Review: The Late Edwina Black, by William Dinner and William Morum, Suffolk Summer Theatres, St Edmunds Hall, Southwold, until Saturday September 6
- Credit: Archant
Convincing performances and good direction bring this run-of-the-mill “who dunnit” to life.
Edwina Black’s death looks as if it would release the lovers - her husband, Gregory, and her companion, Elizabeth - to live happily ever after.
But sudden uncertainty over the cause of death casts a dark shadow over their plans and brings both of them, together with straight-talking, no nonsense maidservant Ellen, under suspicion.
Richard Frost directs four actors who not only inhabit the characters but work so well together to build the tensions.
Peter Hoggart, as Gregory, and Kate Middleton, as Elizabeth, are splendid as the couple whose romance bears the strain of a police investigation into Edwina’s death.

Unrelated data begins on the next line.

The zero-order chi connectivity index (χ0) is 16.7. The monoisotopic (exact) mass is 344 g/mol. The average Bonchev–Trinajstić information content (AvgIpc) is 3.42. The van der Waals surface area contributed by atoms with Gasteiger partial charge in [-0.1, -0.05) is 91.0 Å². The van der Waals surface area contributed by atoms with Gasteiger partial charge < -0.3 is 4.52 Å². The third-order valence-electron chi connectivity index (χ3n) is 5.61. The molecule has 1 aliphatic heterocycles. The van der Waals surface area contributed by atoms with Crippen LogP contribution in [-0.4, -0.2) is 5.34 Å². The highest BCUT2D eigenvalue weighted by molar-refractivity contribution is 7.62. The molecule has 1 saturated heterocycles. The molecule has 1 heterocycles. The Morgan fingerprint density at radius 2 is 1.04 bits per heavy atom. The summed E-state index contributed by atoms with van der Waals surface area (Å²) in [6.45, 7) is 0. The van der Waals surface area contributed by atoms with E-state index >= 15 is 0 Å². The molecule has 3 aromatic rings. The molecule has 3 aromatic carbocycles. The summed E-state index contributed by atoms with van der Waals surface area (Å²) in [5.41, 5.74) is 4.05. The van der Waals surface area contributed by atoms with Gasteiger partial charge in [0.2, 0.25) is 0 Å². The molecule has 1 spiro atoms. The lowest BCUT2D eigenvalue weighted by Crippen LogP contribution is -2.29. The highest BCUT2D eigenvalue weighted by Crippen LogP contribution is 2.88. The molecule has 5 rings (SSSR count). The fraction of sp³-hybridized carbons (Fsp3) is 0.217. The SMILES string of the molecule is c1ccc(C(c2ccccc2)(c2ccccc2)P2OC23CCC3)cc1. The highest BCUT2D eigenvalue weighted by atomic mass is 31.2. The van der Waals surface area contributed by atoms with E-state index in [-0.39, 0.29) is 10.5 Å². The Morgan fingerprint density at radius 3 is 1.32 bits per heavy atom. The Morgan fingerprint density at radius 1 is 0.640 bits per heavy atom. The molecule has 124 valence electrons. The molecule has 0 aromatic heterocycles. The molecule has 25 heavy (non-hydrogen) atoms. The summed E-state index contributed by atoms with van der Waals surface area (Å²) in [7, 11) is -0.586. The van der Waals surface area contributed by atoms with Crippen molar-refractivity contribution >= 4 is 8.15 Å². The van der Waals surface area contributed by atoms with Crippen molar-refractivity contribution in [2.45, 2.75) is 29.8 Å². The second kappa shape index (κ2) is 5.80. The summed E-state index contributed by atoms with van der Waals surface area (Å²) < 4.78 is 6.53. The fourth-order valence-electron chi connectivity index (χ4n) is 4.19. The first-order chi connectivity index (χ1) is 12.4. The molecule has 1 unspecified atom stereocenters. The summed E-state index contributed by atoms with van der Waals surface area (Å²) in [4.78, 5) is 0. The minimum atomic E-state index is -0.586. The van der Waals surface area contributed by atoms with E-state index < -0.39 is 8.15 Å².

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Michael Shaw gives a totally assured performance as Inspector Martin, an officer whose whimsical comments on his domestic life hide a razor-sharp analytical mind.
Eliza McClelland sparkles as Ellen, bringing all round strength to a cast which is extremely well drilled. Timing is excellent and a good pace is maintained throughout.
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The drama is enhanced by a well-designed set by Maurice Rubens and costumes by Miri Birch.
This is not a great play, and the dénouement is rather weak, but this is a worthy production to bring the curtain down on another successful repertory season at Southwold and Aldeburgh.